ByJohn Carter, writer at Creators.co
Critics tell you what's broken. Fans tell you what works. I'm a movie fan.
John Carter

Ready, set... let's... GO!

Hopefully you've been fortunate enough to have come across this gem of a movie already, but if that is not the case please heed my desperate plea and go watch the movie before you read this VERY spoiler filled review. Last warning. Alright, let's move on.

Everyone who has seen this beloved little film by Hayao Miyazaki is probably asking the question right now, "What is there to spoil in this film?" Or maybe you caught the very subtle line in the film that really unravels the true beauty hidden within. Either way I am going to talk about the different layers of this movie beginning with the most surface level approach. I am writing this review because I keep finding myself having to recommend this movie to people. I am surprised how unfamiliar people are with this movie. In a short, I would say this movie is "Japan's Winnie the Pooh." But I even think that is selling the story very short. There are numerous layers that make this story a timeless classic for all ages, and I am going to try to tackle them.

So the basic premise is as follows: Two girls and their father move into a new house. The house has some tiny preexisting residents that cannot be explained. The father says maybe they are spirits, or more specifically "soot gremlins." As time passes the younger sister discovers some larger critters which eventually lead her to Totoro. Possibly the most likeable animated character I have ever seen, Totoro is the spirit king of the forest and provides some comfort and guidance to Mei the younger sister. As time goes on we find out that the girl's mother is quite ill and bedridden in a hospital. Throughout the film Totoro and a few of his companions continue to help the sisters with their endeavors. The only puzzling recurrence is that no one other that the two girls can see Totoro, his companions, and anything they have done.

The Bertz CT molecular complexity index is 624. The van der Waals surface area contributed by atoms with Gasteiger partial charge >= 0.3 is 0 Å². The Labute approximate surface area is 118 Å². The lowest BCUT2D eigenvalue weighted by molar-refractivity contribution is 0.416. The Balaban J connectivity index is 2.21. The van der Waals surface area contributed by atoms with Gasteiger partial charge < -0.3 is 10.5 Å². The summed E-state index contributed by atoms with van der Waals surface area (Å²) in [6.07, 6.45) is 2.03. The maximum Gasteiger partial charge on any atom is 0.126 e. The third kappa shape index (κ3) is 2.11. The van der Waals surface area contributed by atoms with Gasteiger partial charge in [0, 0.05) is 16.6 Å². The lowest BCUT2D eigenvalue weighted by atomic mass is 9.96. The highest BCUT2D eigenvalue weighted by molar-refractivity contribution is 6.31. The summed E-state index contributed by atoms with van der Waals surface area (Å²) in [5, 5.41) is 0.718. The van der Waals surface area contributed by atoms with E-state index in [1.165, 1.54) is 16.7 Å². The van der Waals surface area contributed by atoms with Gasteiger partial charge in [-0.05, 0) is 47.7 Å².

So here is the big one... Are you ready? Totoro is not real. Let me explain. In the scene in the bathroom where the soot gremlins (later referred to as soot sprites) are first addressed the older sister Satsuki says, "Gremlins? Like the ones in my book?" That is the first major clue. The second is the old lady who is a neighbor. Minutes after they have found the soot sprites she tells the girls that she used to see them when she was younger. What does this mean? I believe this is pointing to a central theme of this story: imagination. Throughout this story Mei is encouraged to believe in these spirits all around her even though they are not real. The point is that through these other-worldly characters she and Satsuki are able to deal with issues that children their age should not have too. Their mother is terribly ill, and the girls find courage through the might of Totoro. But the people around them should take a great deal of credit too. This is a timeless message, and it is molded seamlessly into the fabric of this sweet story. The adorable girls, memorable critters, and the giant fuzzy king of the forest send one message: Have courage! That is a message you can't readily explain to a young girl. I know. I have two of them.

This is a story about adventure, love, family, joy, sorrow, and above all bravery. I really hope you enjoy this film as much as I do. And don't be sad because he isn't real. He IS real in your imagination. (and in my daughter's room... I got her a big plush Totoro from Japan... because I'm awesome.)

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